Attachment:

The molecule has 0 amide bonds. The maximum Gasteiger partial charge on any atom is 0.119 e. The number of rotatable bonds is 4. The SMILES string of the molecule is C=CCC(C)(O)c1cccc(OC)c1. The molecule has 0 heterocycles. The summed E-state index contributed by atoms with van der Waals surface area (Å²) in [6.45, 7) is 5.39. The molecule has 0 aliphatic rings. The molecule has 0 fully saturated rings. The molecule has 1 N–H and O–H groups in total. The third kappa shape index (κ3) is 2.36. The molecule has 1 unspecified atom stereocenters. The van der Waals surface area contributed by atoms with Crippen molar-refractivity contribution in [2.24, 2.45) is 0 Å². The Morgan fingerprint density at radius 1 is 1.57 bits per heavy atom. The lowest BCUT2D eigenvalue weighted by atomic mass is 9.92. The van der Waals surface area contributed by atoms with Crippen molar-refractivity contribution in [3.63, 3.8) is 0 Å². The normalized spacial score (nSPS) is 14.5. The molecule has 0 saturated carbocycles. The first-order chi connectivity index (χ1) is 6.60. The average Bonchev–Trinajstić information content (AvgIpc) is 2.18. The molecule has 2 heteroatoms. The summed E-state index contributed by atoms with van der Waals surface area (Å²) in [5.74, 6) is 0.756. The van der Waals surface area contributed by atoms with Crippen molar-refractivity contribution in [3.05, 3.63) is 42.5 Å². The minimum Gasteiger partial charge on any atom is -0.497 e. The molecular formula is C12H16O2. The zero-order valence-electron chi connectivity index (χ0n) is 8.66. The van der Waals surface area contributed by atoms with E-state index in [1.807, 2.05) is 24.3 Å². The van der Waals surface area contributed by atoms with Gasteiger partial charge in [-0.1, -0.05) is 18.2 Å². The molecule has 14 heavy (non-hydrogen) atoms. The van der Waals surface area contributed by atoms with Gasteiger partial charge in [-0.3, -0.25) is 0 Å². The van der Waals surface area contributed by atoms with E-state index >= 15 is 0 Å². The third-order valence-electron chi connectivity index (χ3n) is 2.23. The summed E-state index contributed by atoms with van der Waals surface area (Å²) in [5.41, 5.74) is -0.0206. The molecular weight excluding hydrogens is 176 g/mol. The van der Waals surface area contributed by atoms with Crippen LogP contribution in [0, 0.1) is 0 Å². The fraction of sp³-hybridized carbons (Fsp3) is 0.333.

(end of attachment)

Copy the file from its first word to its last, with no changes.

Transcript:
The molecule has 0 amide bonds. The maximum Gasteiger partial charge on any atom is 0.119 e. The number of rotatable bonds is 4. The SMILES string of the molecule is C=CCC(C)(O)c1cccc(OC)c1. The molecule has 0 heterocycles. The summed E-state index contributed by atoms with van der Waals surface area (Å²) in [6.45, 7) is 5.39. The molecule has 0 aliphatic rings. The molecule has 0 fully saturated rings. The molecule has 1 N–H and O–H groups in total. The third kappa shape index (κ3) is 2.36. The molecule has 1 unspecified atom stereocenters. The van der Waals surface area contributed by atoms with Crippen molar-refractivity contribution in [2.24, 2.45) is 0 Å². The Morgan fingerprint density at radius 1 is 1.57 bits per heavy atom. The lowest BCUT2D eigenvalue weighted by atomic mass is 9.92. The van der Waals surface area contributed by atoms with Crippen molar-refractivity contribution in [3.63, 3.8) is 0 Å². The normalized spacial score (nSPS) is 14.5. The molecule has 0 saturated carbocycles. The first-order chi connectivity index (χ1) is 6.60. The average Bonchev–Trinajstić information content (AvgIpc) is 2.18. The molecule has 2 heteroatoms. The summed E-state index contributed by atoms with van der Waals surface area (Å²) in [5.74, 6) is 0.756. The van der Waals surface area contributed by atoms with Crippen molar-refractivity contribution in [3.05, 3.63) is 42.5 Å². The minimum Gasteiger partial charge on any atom is -0.497 e. The molecular formula is C12H16O2. The zero-order valence-electron chi connectivity index (χ0n) is 8.66. The van der Waals surface area contributed by atoms with E-state index in [1.807, 2.05) is 24.3 Å². The van der Waals surface area contributed by atoms with Gasteiger partial charge in [-0.1, -0.05) is 18.2 Å². The molecule has 14 heavy (non-hydrogen) atoms. The van der Waals surface area contributed by atoms with Gasteiger partial charge in [-0.3, -0.25) is 0 Å². The van der Waals surface area contributed by atoms with E-state index >= 15 is 0 Å². The third-order valence-electron chi connectivity index (χ3n) is 2.23. The summed E-state index contributed by atoms with van der Waals surface area (Å²) in [5.41, 5.74) is -0.0206. The molecular weight excluding hydrogens is 176 g/mol. The van der Waals surface area contributed by atoms with Crippen LogP contribution in [0, 0.1) is 0 Å². The fraction of sp³-hybridized carbons (Fsp3) is 0.333.